1. Get a hobby!
    I have many hobbies that I gave up on for a while, but by getting organised (that's for another post) I spend a couple of hours here and there during my day on my own hobbies. For example cooking and baking can be great relaxing activities, while getting work done and you can involve the family. I also like knitting but there are many free online courses/local groups/ how to websites to introduce you to and give you tips on your preferred hobby!
  2. Love yourself..
    This is hard to some people, believe me I know. In therapy, my counsellor thought me the “superhero pose” and it works. If you are feeling anxious or like you cant cope just standing like a superhero for two minutes really does work. Also, when you look in the mirror in the mornings, ignore your insults and pick one thing you really like. Compliment yourself regularly. “wow, I am organised, I got this/ I am good at cooking/ I am a good friend” and if somebody compliments you, take it and think about it. This is how people see you, because a lot of the time we are picking “flaws” that nobody else sees. Try not to think of what people think of you negatively. You are only a thought in someone's mind briefly and then they are thinking about themselves!
  3. Don't try to be an actual superhero!                                                                                       Everyone's circumstances are different. Those fantastic moms on social media may have a totally different lifestyle to yours, more help or just better skills in some areas. Comparing yourself to people you assume are better at coping with things is a dangerous and unhelpful area.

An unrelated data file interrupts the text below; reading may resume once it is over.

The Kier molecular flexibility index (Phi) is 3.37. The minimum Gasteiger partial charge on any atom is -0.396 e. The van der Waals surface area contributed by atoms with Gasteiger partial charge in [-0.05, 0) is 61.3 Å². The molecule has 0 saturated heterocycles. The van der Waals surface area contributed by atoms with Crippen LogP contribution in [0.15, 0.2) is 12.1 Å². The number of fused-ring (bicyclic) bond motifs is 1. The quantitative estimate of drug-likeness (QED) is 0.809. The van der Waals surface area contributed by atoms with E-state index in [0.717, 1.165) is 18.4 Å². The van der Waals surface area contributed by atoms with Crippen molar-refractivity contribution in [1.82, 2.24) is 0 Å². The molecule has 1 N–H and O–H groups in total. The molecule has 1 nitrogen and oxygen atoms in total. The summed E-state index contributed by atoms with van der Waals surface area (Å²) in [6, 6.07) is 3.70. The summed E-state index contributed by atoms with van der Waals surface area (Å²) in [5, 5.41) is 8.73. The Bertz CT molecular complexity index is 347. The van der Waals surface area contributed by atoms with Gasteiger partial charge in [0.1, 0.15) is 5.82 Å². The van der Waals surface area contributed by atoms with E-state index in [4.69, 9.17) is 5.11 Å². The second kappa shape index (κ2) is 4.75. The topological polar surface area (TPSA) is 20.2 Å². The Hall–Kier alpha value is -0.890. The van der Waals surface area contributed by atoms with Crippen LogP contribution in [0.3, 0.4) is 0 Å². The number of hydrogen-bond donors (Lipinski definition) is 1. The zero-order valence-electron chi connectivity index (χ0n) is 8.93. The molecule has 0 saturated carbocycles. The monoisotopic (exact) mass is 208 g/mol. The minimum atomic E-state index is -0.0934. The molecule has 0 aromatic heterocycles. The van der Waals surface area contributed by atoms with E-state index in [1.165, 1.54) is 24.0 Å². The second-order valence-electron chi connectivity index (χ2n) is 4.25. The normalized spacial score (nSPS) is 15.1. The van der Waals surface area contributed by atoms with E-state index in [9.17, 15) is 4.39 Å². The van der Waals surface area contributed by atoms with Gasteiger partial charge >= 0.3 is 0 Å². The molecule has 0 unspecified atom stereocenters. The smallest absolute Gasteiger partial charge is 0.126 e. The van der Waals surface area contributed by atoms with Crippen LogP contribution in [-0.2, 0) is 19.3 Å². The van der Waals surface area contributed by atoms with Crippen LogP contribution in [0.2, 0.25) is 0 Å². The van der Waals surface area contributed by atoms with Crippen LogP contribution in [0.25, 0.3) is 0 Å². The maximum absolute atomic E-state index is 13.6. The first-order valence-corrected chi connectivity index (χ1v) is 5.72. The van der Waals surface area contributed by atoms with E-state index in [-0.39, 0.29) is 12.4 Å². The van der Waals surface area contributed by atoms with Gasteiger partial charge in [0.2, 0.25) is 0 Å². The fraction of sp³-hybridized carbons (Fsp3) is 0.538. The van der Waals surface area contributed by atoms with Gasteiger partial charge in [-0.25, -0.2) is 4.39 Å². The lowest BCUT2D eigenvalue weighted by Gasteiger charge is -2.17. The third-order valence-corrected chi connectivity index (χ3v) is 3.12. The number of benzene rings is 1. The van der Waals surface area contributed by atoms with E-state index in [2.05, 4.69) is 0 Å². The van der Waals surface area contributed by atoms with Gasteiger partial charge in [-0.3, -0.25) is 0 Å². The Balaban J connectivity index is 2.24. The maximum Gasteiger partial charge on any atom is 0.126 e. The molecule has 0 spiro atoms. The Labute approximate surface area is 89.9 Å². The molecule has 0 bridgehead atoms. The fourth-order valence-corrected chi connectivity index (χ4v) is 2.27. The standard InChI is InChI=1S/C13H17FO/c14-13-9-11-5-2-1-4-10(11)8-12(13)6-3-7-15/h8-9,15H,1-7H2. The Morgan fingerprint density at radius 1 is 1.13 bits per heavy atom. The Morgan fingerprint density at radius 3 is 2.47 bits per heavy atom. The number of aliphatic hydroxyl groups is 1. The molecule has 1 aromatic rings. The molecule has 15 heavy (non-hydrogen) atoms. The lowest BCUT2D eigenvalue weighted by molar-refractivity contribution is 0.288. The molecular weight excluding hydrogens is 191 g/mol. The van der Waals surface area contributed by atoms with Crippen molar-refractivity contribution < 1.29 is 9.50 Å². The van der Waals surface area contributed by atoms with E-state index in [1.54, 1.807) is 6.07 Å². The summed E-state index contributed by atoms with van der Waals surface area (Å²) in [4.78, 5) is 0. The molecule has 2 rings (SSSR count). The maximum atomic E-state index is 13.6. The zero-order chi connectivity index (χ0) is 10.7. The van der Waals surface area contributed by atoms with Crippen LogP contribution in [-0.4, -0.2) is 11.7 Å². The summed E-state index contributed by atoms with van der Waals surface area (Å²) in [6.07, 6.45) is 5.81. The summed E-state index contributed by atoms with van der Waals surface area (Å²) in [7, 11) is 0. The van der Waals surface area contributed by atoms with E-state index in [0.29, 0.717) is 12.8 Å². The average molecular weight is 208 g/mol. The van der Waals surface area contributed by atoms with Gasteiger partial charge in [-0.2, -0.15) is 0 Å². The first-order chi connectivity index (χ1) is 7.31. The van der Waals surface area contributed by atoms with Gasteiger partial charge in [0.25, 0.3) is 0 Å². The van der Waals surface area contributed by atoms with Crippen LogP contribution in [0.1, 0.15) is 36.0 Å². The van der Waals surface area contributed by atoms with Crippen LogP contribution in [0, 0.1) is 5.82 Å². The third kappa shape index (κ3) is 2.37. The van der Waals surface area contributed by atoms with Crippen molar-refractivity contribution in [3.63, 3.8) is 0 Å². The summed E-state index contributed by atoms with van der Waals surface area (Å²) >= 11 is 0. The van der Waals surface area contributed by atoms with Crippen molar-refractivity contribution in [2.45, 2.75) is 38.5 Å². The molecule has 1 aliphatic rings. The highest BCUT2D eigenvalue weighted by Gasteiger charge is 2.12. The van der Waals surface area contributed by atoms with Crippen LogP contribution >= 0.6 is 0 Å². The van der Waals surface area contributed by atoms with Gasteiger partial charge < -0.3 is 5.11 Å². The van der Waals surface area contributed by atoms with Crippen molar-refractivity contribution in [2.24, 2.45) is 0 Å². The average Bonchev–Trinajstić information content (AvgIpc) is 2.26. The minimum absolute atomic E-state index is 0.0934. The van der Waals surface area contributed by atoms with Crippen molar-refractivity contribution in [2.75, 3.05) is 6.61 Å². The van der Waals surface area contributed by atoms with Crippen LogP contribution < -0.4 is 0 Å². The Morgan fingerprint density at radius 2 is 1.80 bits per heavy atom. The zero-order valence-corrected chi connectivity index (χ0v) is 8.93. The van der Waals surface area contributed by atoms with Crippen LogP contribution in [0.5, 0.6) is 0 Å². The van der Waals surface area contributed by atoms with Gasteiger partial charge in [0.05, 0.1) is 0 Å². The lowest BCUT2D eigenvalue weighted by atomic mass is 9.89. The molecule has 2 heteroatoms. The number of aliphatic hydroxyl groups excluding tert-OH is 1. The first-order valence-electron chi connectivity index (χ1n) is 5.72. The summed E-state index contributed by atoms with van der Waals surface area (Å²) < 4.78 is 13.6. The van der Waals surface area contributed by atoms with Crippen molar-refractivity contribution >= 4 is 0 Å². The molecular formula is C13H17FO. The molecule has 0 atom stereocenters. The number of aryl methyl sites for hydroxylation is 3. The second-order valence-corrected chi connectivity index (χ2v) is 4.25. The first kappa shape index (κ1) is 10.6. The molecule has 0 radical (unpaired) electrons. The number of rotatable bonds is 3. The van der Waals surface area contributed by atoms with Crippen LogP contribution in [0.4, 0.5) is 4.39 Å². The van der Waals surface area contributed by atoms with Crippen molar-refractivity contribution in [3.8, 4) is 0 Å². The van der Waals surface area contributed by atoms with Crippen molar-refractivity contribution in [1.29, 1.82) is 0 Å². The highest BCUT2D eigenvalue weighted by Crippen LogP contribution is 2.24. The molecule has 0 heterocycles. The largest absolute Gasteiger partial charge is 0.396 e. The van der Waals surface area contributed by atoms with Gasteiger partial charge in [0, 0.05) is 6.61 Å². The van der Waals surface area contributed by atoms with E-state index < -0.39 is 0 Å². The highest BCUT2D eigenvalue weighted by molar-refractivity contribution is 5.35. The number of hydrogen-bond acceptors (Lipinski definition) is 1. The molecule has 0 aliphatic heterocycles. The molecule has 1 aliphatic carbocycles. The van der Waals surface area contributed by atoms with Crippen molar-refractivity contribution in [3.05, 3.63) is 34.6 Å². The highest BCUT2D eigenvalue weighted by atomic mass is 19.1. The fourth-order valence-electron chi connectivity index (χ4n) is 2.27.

At the end of the day, you want to give the little ones a good example. You can try hard to make them happy and give them everything but if you are not looking after yourself you can not give to your full potential. You are a mother, but you are still a person.. a human being that deserves respect, love and care..especially from yourself.

Saturday, 12 November 2016

Post-partum depression..here's hoping my lost year can save yours.

As a sufferer of gestational diabetes, my second pregnancy brought on sickness and insulin dependency from the second month. I was in and out of hospital for weeks at a time leaving behind my 2.5 year old despite our closeness and her clinginess to me. This, looking back was probably the beginning of my downward spiral as the due date neared I began to feel really guilty and wondered if perhaps I had made a mistake. The labour of princess no.2 was induced and immediately she unleashed a world of un-medicated and unexpected hurt. Several hours and a couple of gazillion stitches later I held her beautiful little body in my arms and felt huge guilt, tiredness and pain. That night, I stayed up all night, staring with a strange fear in my heart that something may happen to take this bundle away from me. I tried to breastfeed her and struggled for hours. I sat in bed sobbing, desperately praying for her to get something and for the pain to stop until a blood sugar test showed that she was now dangerously low and required formula feeding. Tears streamed down my face as I felt a total failure for not being able to feed my own baby.